Ten African Saints Whose Stories You Should Know.

February 7, 2019 — Leave a comment

 

St. Elesbaan

 Also known as Kaleb of Axum.
A king, hermit, and saint of Ethiopia during the 6th cent.

Procopius, John of Ephesus, and other contemporary historians recount Kaleb’s invasion of Yemen around 520, against the Jewish Himyarite king Yusuf Asar Yathar (also known as Dhu Nuwas), who was persecuting the Christians in his kingdom. After much fighting, Kaleb’s soldiers eventually routed Yusuf’s forces and killed the king, allowing Kaleb to appoint Sumuafa’ Ashawa’, a native Christian (named Esimiphaios by Procopius), as his viceroy of Himyar.

As a result of his protection of the Christians, he is known as St. Elesbaan after the sixteenth-century Cardinal Cesare Baronio added him to his edition of the Roman Martyrology despite his being a miaphysite. However, the question of whether Miaphysitism—the actual christology of the Oriental Orthodox Churches (including the Coptic Orthodox Church)—was a heresy is a question which remains to this day.

Axumite control of South Arabia continued until c.525 when Sumuafa’ Ashawa’ was deposed by Abraha, who made himself king. Procopius states that Kaleb made several unsuccessful attempts to recover his overseas territory; however, his successor later negotiated a peace with Abraha, where Abraha acknowledged the Axumite king’s authority and paid tribute. Munro-Hay opines that by this expedition Axum overextended itself, and this final intervention across the Red Sea, “was Aksum’s swan-song as a great power in the region.”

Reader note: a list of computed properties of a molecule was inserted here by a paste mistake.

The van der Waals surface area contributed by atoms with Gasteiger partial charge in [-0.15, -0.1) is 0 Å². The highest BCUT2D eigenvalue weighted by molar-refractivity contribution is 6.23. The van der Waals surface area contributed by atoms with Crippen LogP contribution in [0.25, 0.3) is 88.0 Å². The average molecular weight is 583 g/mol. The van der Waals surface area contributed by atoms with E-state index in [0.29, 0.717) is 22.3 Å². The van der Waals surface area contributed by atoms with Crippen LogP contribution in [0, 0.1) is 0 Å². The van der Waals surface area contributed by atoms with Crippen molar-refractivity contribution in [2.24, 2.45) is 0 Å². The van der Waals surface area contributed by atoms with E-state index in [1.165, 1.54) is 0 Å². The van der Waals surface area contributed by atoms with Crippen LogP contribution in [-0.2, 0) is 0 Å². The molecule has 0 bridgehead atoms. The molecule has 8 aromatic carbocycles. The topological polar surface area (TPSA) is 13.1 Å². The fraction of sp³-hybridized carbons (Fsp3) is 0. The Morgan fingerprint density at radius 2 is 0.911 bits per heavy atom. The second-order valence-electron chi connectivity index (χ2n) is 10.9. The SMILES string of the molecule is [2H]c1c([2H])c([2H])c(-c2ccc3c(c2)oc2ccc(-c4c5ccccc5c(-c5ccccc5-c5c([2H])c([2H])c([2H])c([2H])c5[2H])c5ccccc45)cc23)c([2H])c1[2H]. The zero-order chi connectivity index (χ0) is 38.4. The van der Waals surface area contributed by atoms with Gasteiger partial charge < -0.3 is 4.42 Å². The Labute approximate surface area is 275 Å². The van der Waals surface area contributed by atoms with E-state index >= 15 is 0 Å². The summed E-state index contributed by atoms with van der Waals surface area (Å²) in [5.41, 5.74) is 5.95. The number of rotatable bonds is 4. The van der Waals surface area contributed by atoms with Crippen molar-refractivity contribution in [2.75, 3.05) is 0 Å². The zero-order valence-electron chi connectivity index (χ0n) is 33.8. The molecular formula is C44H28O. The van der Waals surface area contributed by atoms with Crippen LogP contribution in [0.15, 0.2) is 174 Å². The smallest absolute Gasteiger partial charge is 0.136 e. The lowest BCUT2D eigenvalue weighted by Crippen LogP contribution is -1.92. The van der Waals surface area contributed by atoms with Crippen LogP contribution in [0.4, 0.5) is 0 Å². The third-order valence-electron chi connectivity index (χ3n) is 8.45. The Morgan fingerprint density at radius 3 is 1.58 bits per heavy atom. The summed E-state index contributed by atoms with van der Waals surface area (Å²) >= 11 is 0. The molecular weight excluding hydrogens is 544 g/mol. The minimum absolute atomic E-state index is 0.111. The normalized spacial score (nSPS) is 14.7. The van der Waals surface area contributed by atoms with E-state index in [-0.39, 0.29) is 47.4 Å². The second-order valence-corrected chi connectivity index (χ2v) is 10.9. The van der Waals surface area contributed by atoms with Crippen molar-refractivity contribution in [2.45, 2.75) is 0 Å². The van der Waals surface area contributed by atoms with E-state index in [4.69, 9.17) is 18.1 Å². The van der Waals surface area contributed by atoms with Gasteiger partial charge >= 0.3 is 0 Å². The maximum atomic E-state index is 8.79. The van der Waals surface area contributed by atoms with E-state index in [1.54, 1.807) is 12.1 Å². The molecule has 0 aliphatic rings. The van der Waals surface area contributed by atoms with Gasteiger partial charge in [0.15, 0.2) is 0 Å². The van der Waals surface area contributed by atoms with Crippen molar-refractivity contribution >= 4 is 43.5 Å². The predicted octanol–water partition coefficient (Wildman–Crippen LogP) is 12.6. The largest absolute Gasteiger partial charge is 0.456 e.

A historical record survives of a meeting between the Byzantine ambassador Nonnosus (historian) and Kaleb in the year 530.

Ethiopian tradition states that Kaleb eventually abdicated his throne, gave his crown to the Church of the Holy Sepulchre at Jerusalem, and retired to a monastery.  Later historians who recount the events of King Kaleb’s reign include Ibn Hisham, Ibn Ishaq, and Tabari. Taddesse Tamrat records a tradition he heard from an aged priest in Lalibela that “Kaleb was a man of Lasta and his palace was at Bugna where it is known that Gebre Mesqel Lalibela had later established his centre. The relevance of this tradition for us is the mere association of the name of Kaleb with the evangelization of this interior province of Aksum.”

(via Wikipedia)

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